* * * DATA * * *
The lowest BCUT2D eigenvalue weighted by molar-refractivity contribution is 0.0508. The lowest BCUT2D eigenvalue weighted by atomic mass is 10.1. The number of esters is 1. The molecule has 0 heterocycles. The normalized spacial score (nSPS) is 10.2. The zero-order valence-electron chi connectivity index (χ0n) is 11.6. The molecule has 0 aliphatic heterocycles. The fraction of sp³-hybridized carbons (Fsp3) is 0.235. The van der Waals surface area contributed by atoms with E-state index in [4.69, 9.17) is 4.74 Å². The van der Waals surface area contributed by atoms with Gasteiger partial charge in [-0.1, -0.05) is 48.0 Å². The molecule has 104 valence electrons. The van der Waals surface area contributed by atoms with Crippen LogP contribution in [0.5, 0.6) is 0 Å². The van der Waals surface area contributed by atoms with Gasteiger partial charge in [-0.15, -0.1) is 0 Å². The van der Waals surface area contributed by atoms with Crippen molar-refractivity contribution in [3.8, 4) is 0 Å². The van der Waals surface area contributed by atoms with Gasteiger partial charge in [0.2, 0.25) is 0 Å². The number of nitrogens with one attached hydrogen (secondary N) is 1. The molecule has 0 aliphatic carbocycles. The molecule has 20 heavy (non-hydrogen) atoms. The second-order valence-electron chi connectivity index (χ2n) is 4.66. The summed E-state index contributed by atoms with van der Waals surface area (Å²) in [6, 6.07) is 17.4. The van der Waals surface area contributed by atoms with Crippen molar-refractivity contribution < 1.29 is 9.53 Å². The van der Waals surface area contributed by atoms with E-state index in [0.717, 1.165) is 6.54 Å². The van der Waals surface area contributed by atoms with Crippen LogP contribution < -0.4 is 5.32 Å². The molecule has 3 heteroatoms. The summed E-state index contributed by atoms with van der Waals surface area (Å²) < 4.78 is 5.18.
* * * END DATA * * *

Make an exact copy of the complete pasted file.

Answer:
The lowest BCUT2D eigenvalue weighted by molar-refractivity contribution is 0.0508. The lowest BCUT2D eigenvalue weighted by atomic mass is 10.1. The number of esters is 1. The molecule has 0 heterocycles. The normalized spacial score (nSPS) is 10.2. The zero-order valence-electron chi connectivity index (χ0n) is 11.6. The molecule has 0 aliphatic heterocycles. The fraction of sp³-hybridized carbons (Fsp3) is 0.235. The van der Waals surface area contributed by atoms with E-state index in [4.69, 9.17) is 4.74 Å². The van der Waals surface area contributed by atoms with Gasteiger partial charge in [-0.1, -0.05) is 48.0 Å². The molecule has 104 valence electrons. The van der Waals surface area contributed by atoms with Crippen LogP contribution in [0.5, 0.6) is 0 Å². The van der Waals surface area contributed by atoms with Gasteiger partial charge in [-0.15, -0.1) is 0 Å². The van der Waals surface area contributed by atoms with Crippen molar-refractivity contribution in [3.8, 4) is 0 Å². The van der Waals surface area contributed by atoms with Gasteiger partial charge in [0.2, 0.25) is 0 Å². The number of nitrogens with one attached hydrogen (secondary N) is 1. The molecule has 0 aliphatic carbocycles. The molecule has 20 heavy (non-hydrogen) atoms. The second-order valence-electron chi connectivity index (χ2n) is 4.66. The summed E-state index contributed by atoms with van der Waals surface area (Å²) in [6, 6.07) is 17.4. The van der Waals surface area contributed by atoms with Crippen molar-refractivity contribution < 1.29 is 9.53 Å². The van der Waals surface area contributed by atoms with E-state index in [0.717, 1.165) is 6.54 Å². The van der Waals surface area contributed by atoms with Crippen LogP contribution < -0.4 is 5.32 Å². The molecule has 3 heteroatoms. The summed E-state index contributed by atoms with van der Waals surface area (Å²) < 4.78 is 5.18.